I have turned the information given to us by a breeder friend into a downloadable e-book in PDF format. (To download it right-click on the link if you use Windows, and control-click if you use a Macintosh.) It details the treatment for a dog that becomes paralysed. Since it contains a copy of a letter written by a vet, you may want to print it to show your own vet should you be unlucky enough to have a dog that becomes paralysed. Tips from myself to stop your dog developing a prolapsed disc are also included, along with an article on Vitamin C and arthritis.
The diary I started when our own dog Krystal became suddenly paralysed in her hindquarters follows:
On Sunday, 20 January 2002, we noticed our Dachshund Krystal was very quiet. In fact, she didnt seem to be walking very well. When this happened to Nicky many years ago, we instantly suspected back problems and all that was required then was a week or so caged up. Even when it happened again and he was yelping with pain we merely had to keep him confined for a longer period. However, when Roger examined Krystal he thought her tummy seemed hard so he thought she might be constipated. He took her straight to the vet.
Unfortunately, the vet was away on holiday and the locum was a very young woman not long out of veterinary college. She said Krystals anal glands seemed full and swollen and cleaned them out (a very unpleasant job). After that Krystal rallied amazingly, but very briefly; then suddenly her back legs went. She didnt seem to be able to move them, never mind walk. The young vet wanted Roger to get a second opinion (especially as the practice, a rural one, doesnt have facilities for the hospitalisation of small animals). So Roger took her to a vet in the city, who x-rayed her back and said there was nowhere near the damage he would have expected from Krystals symptoms. In fact, there was very little wrong at all. He prescribed a week of Prednisone, plus being penned up with water and newspapers, and gave us some suppositories for her bowels and also some coloxyl 120 tablets.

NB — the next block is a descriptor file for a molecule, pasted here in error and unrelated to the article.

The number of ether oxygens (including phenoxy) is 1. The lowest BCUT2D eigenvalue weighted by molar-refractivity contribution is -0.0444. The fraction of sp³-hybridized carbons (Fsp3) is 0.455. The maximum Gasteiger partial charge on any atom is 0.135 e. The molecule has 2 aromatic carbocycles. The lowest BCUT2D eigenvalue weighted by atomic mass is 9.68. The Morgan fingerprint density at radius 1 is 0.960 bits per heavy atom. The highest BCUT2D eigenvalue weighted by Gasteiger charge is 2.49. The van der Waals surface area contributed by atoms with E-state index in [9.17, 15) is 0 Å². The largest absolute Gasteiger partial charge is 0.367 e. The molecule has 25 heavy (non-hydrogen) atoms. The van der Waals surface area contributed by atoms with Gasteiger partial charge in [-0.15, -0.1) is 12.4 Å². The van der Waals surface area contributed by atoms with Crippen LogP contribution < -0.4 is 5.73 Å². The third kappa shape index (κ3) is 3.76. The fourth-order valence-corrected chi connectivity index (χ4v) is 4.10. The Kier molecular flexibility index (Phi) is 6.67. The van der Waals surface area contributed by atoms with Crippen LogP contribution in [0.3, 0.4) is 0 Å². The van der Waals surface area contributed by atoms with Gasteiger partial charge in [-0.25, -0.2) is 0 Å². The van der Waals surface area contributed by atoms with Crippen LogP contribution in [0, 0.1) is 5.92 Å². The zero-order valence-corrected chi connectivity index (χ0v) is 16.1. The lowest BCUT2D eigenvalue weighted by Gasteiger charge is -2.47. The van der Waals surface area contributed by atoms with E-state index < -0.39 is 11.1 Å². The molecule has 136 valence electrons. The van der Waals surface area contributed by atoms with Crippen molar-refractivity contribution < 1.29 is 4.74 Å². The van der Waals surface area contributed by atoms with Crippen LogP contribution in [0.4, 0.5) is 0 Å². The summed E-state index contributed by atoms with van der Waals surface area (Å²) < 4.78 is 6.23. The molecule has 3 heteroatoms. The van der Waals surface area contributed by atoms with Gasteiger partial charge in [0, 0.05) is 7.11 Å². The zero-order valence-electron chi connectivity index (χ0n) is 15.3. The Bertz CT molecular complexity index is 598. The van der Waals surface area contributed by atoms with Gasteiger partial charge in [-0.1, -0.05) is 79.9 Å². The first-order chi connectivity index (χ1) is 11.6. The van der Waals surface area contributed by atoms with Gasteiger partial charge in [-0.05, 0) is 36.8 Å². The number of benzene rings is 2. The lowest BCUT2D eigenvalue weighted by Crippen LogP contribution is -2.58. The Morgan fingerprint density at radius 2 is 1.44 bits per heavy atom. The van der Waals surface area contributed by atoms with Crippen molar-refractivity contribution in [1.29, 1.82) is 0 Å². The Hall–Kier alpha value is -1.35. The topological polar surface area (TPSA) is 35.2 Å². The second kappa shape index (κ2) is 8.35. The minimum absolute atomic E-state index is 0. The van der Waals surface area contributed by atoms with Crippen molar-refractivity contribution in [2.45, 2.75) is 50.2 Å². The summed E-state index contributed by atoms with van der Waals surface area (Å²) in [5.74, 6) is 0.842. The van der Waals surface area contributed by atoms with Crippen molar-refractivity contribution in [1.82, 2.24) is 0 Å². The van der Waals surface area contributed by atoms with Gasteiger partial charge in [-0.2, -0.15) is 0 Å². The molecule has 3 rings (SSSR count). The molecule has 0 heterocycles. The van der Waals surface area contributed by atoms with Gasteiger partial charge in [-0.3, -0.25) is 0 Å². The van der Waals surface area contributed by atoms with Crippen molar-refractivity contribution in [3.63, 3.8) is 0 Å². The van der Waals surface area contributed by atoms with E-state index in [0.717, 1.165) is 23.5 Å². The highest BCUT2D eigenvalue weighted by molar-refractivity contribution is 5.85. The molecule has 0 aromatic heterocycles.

Nearly two weeks of never-ending washing followed because, although Krystal seemed able to tell when she needed to go to the toilet, the Prednisone made her drink far more than normal, which meant she was continually needing to urinate and she wasnt able to get far enough onto the newspaper to stop the urine going all over her bedding as wellnot to mention over the poor dog herself. Roger cut away as much of her feathering around her rear end as he could, but I doubt it helped very much.
Once she came off the Prednisone she slowly started to improve in terms of not wetting herself (simply because she didnt need to urinate so often) but she still couldn't seem to move her hind legs. Then a breeder friend suggested swimming. Unfortunately, unlike our friend, we dont have a swimming pool, so we filled up the bath. Poor Krystal didn't like this. Those high, white, smooth walls must be intimidating to a little dog. Also, we felt she didnt get much benefit from it. All she was doing was paddling with her front paws. Then we saw on the Internet some advice that suggested she shouldnt swim but should be able to touch the bottom of the pool, so we bought an inflatable paddling pool. We would have preferred a 2-metre one but it would have taken up too much room, especially as we knew we would have to walk round and round the pool, encouraging her with little pieces of biscuit. Also, the cost was $70, against $25 for one that was a little under 5 feet. It does the job and Roger placed a car tyre in the centre of it to encourage Krystal to walk closer to the pool wall.
At first Krystal just walked on her front legs, dragging her back ones behind her. Then we noticed (the very next day) that she was moving her back legs rhythmically as though swimming. What she was actually doing was walking on the tops of her feet. Next day she occasionally brought one foot down to touch the pool bottom with the pad of the foot instead of the top. Later that day she was doing this all the time. Unfortunately, the legs still seem too weak to support her weight. Today is Monday, 11 February, and we will continue to give her 20 minutes of walking around the pool twice a day for as long as it takes. One thing we are considering is slowly lowering the level of water in the pool so that she gradually bears more weight on her back legs. We heat the water to 30°C, by the way.
I shall post more information here as Krystal continues to improve. We see no reason why she shouldnt, though its doubtful she will make a full recoveryi.e., she may walk a little stiffly or drag one leg slightly as Nicky does. Nicky was actually very hump-backed for years after he recovered. His problem (which started much the same as Krystals, with him seeming quiet and not walking quite right) was the main reason for our stipulation that our house in the country had to be single-storied.
12 February 2002:
26 February 2002:
20 April 2002:
25 April 2002
14 July 2002
Suspect back problems in your Dachshund the moment you notice it isnt walking right and seems quiet!
30 October 2008
© L A Barker Enterprises